The polyfunctionalized amine most desirably contains at least two reactive functional groups—most preferably one hydroxyl group and one amino group or two amino groups—for each equivalent of maleic anhydride in the copolymer. In this fashion, one of the —COO groups of the maleic anhydride moiety may be converted to a half amide (where the reactive functional group is an amine) or half ester (where the reactive functional group is an alcohol). The second —COO group of the maleic anhydride moiety remains as a free carboxylic acid group and forms an inner salt with the remaining amine moiety of the functionalized amine.
While not intending to be bound by any theory, it is believed that in the presence of water, the polyfunctionalized secondary or tertiary amine opens the anhydride ring on the alpha olefin/maleic anhydride copolymer by reaction of the more reactive primary amine with the maleic anhydride to form an amide simultaneously forming a carboxylic acid. Reaction of a —OH containing functional group with the maleic anhydride forms an ester and a carboxylic acid. The remaining secondary or tertiary amine groups form an inner salt of the carboxylic acid resulting in an aqueous solution of a half amide (or half ester) carboxylic acid inner salt containing free —OH or >NH groups. Coatings of these solutions, upon drying, cure by the elimination of water between the carboxylic acid and —OH or >NH function forming, respectively, ester or amide crosslinks.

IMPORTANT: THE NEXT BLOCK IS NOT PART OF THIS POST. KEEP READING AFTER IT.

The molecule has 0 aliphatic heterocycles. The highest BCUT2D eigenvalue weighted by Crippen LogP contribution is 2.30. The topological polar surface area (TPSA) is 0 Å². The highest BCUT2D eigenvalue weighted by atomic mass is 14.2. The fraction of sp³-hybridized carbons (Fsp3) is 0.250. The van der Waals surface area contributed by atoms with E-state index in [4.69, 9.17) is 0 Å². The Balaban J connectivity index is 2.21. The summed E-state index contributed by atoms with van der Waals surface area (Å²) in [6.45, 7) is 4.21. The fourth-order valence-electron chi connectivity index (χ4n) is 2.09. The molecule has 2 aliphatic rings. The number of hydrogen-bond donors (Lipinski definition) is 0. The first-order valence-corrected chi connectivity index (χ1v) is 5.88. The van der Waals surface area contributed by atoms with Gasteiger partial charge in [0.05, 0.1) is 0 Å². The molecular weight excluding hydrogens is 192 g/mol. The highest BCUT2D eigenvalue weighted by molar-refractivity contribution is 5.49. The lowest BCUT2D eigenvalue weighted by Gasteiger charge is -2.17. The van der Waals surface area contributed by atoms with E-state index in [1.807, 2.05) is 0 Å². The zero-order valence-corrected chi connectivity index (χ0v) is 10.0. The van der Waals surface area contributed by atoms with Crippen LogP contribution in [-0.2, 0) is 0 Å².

It is further possible to use a monofunctionalized amine as the amine compound. Such compounds include, for instance, monoethanolamine. The monofunctional amine preferentially reacts with the maleic anhydride to form amide and free carboxylic acid. It is further necessary, however, to also include a base, such as another mole of the same amine or a trialkylamine in order to neutralize the carboxylic acid. Trialkylamines of the formula R4R5R6N wherein R4, R5, and R6 are independently selected from a C1-C8 alkyl preferably a C1-C3 alkyl group are especially preferred. Especially preferred tertiary amines include triethyl amine and trimethyl amine. This is a less preferred mode of operation, however, since during curing, the trialkylamine is released to the atmosphere resulting in economic loss, air pollution, and health concerns.